North American markets opened indecisively, as traders shrugged off news of a debt deal for Greece and instead focused on the challenges to come, including averting the U.S. fiscal cliff.
In early trading, the S&P/TSX index is up about one point, or 0.01 per cent, at 12,186, receiving some help from an 8 per cent jump in Bombardier shares on news of a major business jet order. The S&P 500 is down nearly 2 points, or 0.1 per cent, at 1,404; and the Dow Jones industrial average is down 20 points, or 0.1 per cent, at 12,947.
A batch of U.S. economic data this morning didn't help sway market sentiment much, even though U.S. durable goods orders for October were stronger than expected, coming in unchanged instead of the 1 per cent drop economists had forecast. The S&P Case-Shiller Home Price Index for September rose 3 per cent, in line with expectations. U.S. consumer confidence figures for November came in at 73.7, a little better than the 73 that was expected.
Euro-area finance ministers and the International Monetary Fund agreed late Monday that Greek public debt should fall to 124 per cent of GDP in 2020 through a package of extra debt-cutting measures totalling 20 per cent of GDP. Euro member states are now expected to disburse €43.7 billion ($56.8-billion (U.S.) of aid to Greece in several tranches.
While a welcome development in the European debt crisis, it's seen as only a temporary fix for the longer-term challenges to come for the region. The OECD put these risks in the spotlight this morning by slashing its global growth forecasts, warning that the debt crisis in the recession-hit euro zone is the greatest threat to the world economy. The Paris-based think-tank forecast that the global economy would grow 2.9 per cent this year before expanding 3.4 per cent in 2013. The estimate marked a sharp downgrade since the OECD last estimated a rate in May of 3.4 per cent for this year and 4.2 per cent in 2013.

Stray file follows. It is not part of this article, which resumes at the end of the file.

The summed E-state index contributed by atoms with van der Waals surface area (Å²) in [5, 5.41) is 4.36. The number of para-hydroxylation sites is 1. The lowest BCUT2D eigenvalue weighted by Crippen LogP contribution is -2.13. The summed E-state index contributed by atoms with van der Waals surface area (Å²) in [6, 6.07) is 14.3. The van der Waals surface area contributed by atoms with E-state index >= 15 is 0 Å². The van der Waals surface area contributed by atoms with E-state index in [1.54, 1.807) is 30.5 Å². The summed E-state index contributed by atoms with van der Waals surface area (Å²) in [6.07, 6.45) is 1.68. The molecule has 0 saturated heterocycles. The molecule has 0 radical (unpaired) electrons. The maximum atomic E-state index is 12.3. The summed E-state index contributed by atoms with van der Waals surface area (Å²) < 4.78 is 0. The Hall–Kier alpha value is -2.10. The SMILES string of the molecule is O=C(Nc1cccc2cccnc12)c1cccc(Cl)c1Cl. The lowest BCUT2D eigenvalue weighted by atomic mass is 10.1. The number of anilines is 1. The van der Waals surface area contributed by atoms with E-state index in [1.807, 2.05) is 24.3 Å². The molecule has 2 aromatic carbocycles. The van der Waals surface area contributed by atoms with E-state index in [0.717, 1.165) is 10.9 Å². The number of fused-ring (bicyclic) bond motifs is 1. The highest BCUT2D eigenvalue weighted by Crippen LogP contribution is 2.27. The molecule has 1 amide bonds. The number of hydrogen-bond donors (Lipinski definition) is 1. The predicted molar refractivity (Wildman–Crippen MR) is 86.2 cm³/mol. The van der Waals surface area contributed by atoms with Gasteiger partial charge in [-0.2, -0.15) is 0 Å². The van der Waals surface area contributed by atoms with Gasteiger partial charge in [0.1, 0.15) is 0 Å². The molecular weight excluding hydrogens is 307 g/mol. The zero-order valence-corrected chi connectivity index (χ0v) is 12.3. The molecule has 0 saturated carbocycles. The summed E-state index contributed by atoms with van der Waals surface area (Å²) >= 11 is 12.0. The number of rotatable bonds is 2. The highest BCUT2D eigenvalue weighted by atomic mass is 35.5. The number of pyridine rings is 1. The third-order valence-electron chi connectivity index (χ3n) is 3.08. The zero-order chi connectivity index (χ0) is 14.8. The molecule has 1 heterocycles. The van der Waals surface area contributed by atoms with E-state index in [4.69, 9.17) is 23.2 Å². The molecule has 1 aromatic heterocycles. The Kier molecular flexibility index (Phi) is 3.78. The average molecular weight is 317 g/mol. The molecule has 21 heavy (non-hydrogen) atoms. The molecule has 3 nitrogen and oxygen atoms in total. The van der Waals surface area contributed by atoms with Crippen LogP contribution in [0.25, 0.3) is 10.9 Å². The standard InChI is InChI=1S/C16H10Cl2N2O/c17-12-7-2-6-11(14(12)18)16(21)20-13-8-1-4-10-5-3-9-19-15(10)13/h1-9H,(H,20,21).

Meanwhile, traders are focused on the fiscal cliff of tax increases and spending cuts set to take hold Jan. 1 unless the U.S. political parties can agree to terms to avert it. There have been a number of comments from Republicans in recent days that suggest they may be flexible on allowing taxes to rise, but only through axing certain tax loopholes for the wealthy rather than actual tax rate increases.
European markets overnight were stronger on the debt deal, but Asian markets were mixed. Tokyo shares reached seven-month highs, but the Shanghai index fell more than 1 per cent on worries that corporate profit growth in China may be slowing.
Here's a look at some stocks moving on news so far this morning:
Bombardier Inc. shares surged 8 per cent at the open after scoring the biggest business-jet sale in its history, signing a $7.8-billion (U.S.) deal with VistaJet for up to 142 global business aircraft.
Manulife Financial Corp. appointed Marianne Harrison to head the company’s Canadian division. She had been president of Manulife’s John Hancock Long Term Care Insurance in the United States since 2008. Shares are unchanged at the open.
ConAgra is buying Ralcorp Holdings Inc. for $4.95-billion (U.S.). Ralcorp shares are up 26 per cent.
McMoRan Exploration shares are down 18 per cent after JPMorgan said the company has zero equity value after the company's update on its Gulf of Mexico development activities raised more questions about commercial viability.